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Without effective planning, growing your own food can be a crazy mix of feasts and famines. 

The feasts are less problematic than the famines but you can get awfully tired of a steady diet of pumpkin.  While famines can be handy for rapid weight loss, they can be a real nuisance if, like most of us, you’ve got used to eating regularly.

Knowing what to grow is one thing; achieving continuous production is quite another. 

The first step to ensuring that you have continuous food availability is to make up a menu comprising all of the things you and your family are going to eat – three meals a day for at least six to eight weeks.

This period fits in well with many micro-farming cycles.  You can be eating your own salad greens in three to four weeks.  Silver beet and other leafy greens will follow soon after.

Assuming that your new laying pullets are actually 20 weeks when you buy them, you can expect your first eggs about three weeks after they arrive home.  Quail will lay eggs and the birds themselves will be ready for eating at six to seven weeks.  Many of the herbs that you’ll need to enhance your meals including parsley, thyme, coriander and chives will be ready by the time you need them for your chicken dishes.

To avoid sharp production peaks and troughs, plant seeds every week.  Rather than planting a complete punnet of tomato seedlings at the same time, plant one or two every two or three weeks.  Plant six lettuces, or three silver beet seedlings – or whatever you need – each week.  Once you get your parsley, sage, rosemary and thyme established, you’ll be harvesting them the ensuing year.  For continuous coriander production, you’ll need to plant fresh seedlings at fortnightly intervals.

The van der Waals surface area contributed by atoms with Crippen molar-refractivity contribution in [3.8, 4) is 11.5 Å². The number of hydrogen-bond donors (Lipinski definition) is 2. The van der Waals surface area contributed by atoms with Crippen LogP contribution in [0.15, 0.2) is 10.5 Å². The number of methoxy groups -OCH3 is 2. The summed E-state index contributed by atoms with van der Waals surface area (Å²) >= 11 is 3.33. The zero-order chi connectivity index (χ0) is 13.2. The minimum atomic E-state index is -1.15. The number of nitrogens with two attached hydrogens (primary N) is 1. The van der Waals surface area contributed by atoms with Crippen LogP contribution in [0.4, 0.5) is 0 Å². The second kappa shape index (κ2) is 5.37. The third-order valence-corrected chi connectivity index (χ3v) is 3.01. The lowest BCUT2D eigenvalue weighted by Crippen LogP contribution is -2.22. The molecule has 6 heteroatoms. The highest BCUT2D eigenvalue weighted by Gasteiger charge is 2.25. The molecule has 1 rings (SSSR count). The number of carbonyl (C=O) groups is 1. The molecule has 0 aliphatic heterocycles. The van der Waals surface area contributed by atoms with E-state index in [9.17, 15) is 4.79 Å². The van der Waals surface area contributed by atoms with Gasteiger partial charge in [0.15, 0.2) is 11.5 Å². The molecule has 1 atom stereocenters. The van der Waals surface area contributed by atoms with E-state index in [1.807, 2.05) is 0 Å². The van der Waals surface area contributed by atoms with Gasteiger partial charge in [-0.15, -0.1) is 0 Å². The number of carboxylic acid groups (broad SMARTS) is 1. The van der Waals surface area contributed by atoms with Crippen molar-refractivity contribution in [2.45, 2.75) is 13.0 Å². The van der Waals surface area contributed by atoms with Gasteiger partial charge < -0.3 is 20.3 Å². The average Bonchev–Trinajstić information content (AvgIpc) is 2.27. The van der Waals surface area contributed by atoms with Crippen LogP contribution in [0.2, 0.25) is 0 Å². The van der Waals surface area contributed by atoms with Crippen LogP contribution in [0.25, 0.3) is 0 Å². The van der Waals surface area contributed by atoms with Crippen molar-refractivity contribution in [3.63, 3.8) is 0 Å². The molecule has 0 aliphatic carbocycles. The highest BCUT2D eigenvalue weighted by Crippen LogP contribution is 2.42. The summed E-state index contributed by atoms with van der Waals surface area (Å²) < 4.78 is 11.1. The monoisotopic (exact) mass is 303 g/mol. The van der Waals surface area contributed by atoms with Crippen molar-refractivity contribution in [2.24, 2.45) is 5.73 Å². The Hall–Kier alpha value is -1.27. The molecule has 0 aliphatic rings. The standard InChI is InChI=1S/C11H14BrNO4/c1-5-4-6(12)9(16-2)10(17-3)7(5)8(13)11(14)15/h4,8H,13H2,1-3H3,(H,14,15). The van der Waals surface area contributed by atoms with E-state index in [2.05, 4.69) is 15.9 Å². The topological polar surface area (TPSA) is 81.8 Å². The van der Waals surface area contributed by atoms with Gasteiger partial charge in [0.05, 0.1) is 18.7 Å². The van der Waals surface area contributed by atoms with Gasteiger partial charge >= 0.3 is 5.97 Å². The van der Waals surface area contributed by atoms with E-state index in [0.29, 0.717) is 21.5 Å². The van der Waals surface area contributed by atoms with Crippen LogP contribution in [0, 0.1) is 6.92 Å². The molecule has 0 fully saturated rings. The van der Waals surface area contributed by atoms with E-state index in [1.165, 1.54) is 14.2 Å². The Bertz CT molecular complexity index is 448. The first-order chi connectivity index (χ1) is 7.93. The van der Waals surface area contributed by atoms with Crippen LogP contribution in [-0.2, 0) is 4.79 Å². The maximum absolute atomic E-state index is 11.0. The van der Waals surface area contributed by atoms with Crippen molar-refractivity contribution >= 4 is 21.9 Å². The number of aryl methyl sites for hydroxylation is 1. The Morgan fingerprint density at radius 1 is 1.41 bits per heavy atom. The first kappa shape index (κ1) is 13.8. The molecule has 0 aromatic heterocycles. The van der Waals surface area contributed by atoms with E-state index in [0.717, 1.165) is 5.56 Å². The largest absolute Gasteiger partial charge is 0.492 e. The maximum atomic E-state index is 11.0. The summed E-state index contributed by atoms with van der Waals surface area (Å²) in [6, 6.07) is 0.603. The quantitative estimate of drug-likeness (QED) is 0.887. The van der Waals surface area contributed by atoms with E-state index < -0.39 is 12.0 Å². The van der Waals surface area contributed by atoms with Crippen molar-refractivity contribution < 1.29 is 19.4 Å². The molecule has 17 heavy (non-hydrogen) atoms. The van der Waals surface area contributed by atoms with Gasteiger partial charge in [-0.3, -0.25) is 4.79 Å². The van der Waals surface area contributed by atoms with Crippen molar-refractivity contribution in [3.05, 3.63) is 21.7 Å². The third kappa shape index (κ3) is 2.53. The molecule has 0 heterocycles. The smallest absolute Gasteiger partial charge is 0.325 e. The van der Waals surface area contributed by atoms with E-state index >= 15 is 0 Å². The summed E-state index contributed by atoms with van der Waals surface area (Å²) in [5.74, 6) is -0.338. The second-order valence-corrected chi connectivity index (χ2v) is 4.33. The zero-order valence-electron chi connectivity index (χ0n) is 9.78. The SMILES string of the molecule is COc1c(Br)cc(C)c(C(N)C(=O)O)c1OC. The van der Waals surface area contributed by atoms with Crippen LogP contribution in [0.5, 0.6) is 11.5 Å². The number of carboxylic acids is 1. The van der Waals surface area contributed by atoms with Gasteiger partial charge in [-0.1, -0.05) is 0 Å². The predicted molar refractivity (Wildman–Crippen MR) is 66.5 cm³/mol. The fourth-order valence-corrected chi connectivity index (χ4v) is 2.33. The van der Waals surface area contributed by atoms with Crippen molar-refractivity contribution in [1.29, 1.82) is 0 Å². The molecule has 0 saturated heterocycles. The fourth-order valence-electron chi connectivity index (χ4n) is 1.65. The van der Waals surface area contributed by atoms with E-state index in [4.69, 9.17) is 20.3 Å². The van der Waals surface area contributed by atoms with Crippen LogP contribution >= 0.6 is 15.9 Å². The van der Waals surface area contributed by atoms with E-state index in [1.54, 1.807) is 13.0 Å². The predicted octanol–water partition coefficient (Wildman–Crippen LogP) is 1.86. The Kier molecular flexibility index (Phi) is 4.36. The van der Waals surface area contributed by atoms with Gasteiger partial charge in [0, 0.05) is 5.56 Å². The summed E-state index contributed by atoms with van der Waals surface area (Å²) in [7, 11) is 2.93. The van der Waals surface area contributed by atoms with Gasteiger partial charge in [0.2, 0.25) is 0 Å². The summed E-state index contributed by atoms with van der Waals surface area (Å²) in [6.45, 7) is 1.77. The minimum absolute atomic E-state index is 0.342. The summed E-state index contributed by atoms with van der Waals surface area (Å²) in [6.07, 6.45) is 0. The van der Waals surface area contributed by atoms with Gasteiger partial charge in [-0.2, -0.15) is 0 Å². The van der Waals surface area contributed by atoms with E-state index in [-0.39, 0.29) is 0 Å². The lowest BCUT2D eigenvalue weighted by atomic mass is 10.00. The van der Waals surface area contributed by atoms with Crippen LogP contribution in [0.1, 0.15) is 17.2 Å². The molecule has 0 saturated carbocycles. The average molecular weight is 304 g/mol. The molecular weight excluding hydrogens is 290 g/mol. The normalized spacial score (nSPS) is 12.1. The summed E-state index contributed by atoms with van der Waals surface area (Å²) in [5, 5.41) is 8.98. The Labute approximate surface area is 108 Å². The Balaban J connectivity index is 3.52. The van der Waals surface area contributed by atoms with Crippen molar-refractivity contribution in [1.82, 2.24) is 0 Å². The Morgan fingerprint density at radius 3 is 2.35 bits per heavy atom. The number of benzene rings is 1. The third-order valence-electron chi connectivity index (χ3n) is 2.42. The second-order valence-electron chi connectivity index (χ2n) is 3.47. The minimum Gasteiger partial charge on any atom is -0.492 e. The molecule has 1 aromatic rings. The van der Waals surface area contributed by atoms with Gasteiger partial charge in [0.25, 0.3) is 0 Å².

With the best of planning, you’ll produce more than you need.  The surplus can be given away to friends or family or bartered for things you need but don’t have.   Your other option is to take your surplus plants or livestock to your local grower’s market and turn it into cash.

Some people compost surplus vegetables and fruit.  My view is that the best way to compost unwanted food is to put it through the guts of a chicken., worm or Black Soldier Fly larvae first.

Surplus eggs, bread, vegetables and cooked left-overs can also be fed to your poultry.   We always have surplus quail eggs so we hard boil and crush them – and feed them to the chickens…shells and all.

Three good laying pullets will provide 15 to 18 eggs a week for much of the year.  Four Muscovy ducks and a drake will keep the average family in premium duck meat.

Five rabbit does and a buck will provide a meal of rabbit for a family of four every week and starting a dozen day old broiler chickens each month will ensure continuous production of up 4 kg (per week) of the freshest and cleanest chicken meat you’ll ever eat.

Six quail trios and a small incubator will provide you with gourmet meat and eggs as often as you want.

I’d recommend that you construct a raised wicking bed garden if you don’t have experience with soil-based gardening. It’s water-efficient, suitable for all types of fruit and vegetables and easy on your back.

A 1000 litre fish tank, some recycled blue plastic barrels and some DIY grow beds/tanks will enable you to add freshwater fish and even more vegetables to the menu.

Research the growing periods (including the germination times) for your choice of vegetables and herbs and develop your planting schedule accordingly.

Your goal is to ensure that you have a continuous yield of fresh, clean food for you and your family.  Over time, you can expand your repertoire and the knowledge and skills that you will need to make it all happen.

When you reach the point where you are producing most of your own food, you are also saving an amount of money equal to the cost of the food that you would otherwise have to buy.  This saving can be re-invested in other aspects of your self-reliance program like debt retirement, a rainwater tank or some solar panels.


 This article was originally published in May 2009.  It was reviewed and updated in June 2017.